h a l f b a k e r y
The embarrassing drunkard uncle of invention.
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The inventive subject matter of patents issued by the US patent office (as well as by the European and Japanese patent offices) are defined by claims which legally define the subject matter that the inventor or inventors want to be legally protected. Usually you can determine some measure of the value
of the patent claims by observing the amount of words used to define the claimed invention. For example a claimed invention which necessitates 100 words to be legally patentable (i.e. novel and nonobvious) over the prior art technology is likely to be less valuable than a claimed invention which only requires 20 words to be legally patentable. Also if a first claim uses words which are more technologically complex then a second claim of a similar length then the first claim is likely to be less valuable than the second claim (because a technologically complex word is generally representative of a long series of less complex words)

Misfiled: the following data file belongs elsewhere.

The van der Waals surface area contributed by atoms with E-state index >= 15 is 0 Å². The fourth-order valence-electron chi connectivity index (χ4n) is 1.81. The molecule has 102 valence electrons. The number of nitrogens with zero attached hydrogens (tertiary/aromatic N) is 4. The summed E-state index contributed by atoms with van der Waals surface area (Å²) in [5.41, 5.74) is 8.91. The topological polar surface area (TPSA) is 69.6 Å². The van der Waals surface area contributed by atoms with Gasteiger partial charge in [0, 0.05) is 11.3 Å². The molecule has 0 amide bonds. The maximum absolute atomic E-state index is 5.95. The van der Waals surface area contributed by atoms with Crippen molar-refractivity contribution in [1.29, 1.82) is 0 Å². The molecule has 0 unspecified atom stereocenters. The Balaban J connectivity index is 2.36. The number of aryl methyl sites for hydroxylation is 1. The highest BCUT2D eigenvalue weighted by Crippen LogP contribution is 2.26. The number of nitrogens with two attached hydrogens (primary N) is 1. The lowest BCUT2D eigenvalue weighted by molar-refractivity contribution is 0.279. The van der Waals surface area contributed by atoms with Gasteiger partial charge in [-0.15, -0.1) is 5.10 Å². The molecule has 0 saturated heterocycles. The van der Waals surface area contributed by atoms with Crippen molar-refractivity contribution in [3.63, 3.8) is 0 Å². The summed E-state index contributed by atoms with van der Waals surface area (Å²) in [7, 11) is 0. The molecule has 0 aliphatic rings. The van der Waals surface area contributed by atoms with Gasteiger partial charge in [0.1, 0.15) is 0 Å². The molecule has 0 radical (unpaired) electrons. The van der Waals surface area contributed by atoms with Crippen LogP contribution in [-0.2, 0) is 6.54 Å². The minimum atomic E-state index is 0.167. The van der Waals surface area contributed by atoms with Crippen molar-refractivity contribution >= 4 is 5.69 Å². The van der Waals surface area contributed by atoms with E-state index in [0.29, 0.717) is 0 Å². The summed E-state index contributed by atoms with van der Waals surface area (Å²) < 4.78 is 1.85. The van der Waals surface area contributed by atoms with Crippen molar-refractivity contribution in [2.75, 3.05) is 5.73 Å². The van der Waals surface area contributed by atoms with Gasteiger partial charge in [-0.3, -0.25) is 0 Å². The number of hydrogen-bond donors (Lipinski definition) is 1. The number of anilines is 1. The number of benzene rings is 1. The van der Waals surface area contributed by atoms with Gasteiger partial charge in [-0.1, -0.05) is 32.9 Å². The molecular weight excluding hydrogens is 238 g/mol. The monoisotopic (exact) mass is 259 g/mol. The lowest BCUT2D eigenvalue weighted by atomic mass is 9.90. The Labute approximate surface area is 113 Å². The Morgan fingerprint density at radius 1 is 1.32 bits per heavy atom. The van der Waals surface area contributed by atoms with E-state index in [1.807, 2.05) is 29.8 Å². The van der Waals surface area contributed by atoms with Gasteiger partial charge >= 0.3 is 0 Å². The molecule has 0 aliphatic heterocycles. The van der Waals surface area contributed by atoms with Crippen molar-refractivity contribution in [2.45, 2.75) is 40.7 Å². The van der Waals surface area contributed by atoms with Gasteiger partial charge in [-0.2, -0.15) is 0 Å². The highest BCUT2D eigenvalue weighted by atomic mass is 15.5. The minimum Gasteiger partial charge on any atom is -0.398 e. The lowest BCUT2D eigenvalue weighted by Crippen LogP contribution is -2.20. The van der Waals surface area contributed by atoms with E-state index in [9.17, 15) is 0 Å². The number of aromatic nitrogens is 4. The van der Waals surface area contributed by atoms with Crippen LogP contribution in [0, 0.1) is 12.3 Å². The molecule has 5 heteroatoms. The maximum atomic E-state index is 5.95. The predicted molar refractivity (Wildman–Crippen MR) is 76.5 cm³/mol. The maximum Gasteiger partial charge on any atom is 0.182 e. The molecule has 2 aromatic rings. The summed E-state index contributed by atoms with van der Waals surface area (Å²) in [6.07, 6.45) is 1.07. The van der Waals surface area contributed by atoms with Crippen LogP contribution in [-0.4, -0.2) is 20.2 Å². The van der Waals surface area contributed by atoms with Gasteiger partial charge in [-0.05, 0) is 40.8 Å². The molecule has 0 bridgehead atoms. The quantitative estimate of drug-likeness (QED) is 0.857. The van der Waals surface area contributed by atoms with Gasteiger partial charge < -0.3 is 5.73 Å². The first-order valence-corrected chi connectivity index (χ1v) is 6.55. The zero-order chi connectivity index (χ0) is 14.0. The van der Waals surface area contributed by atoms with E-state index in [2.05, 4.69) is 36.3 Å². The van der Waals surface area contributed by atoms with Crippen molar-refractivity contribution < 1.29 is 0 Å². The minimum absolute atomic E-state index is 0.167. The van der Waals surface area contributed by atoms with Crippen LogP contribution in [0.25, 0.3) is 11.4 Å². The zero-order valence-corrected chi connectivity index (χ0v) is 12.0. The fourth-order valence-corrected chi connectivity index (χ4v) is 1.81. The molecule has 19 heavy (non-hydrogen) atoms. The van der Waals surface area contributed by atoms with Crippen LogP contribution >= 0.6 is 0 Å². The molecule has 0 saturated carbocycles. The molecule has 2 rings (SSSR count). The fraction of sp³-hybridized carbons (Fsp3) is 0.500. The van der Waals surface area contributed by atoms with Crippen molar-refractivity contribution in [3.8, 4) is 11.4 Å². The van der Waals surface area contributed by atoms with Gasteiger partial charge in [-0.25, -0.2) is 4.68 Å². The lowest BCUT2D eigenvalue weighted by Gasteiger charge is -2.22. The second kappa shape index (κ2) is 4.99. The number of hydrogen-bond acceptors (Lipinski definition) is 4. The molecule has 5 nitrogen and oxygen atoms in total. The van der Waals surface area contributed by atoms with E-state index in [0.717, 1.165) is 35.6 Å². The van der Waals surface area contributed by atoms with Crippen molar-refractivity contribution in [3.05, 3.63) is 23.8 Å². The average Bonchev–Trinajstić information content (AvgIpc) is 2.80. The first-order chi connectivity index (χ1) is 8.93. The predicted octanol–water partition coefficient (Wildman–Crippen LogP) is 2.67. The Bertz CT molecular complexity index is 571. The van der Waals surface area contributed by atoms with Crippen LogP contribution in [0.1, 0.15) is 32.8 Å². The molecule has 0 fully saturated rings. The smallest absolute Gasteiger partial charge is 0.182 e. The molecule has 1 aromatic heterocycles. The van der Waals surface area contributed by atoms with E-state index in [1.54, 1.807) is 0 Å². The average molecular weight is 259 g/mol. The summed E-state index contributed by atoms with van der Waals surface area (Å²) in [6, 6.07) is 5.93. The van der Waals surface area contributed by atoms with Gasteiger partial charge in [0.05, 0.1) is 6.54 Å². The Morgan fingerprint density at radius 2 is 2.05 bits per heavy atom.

What I propose is to automatically scan in the claims of all newly issued patents and create a ranking system which rates newly patented inventions by a value scale determined in part by the amount and the complexity of words used to define the claim. A score may be provided for each word or phrase in the claim in accordance with a predefined dictonary of technological complexity (i.e.transistor=3, differential amplifier=5, miller integrator=7). All non-tech words would be given a score of 1. Performing a sum of all the scores would provide a value which is inversely related to the value of that patent (the smaller the value the more likely the value of the patent). Of course different technologies would require different dictonaries of word scores in accordance with the typical syntax and complexity level of the technology.
Every week the US patent office issues thousands of new patents. Using such a system as proposed might provide a rough indication of which patents (and which corporations that owns the patents) are most valuable and provide an indicator of future stock value of the associated corporations.
kbb [newkbb, Dec 28 2004]
||This is very interesting, though you have used far too many words, and unfortunately scored very low. If you had been able to explain this idea in less words, it may have been a more valuable idea. Your name also has too many letters in it - please try again with initials - oh and you're too tall.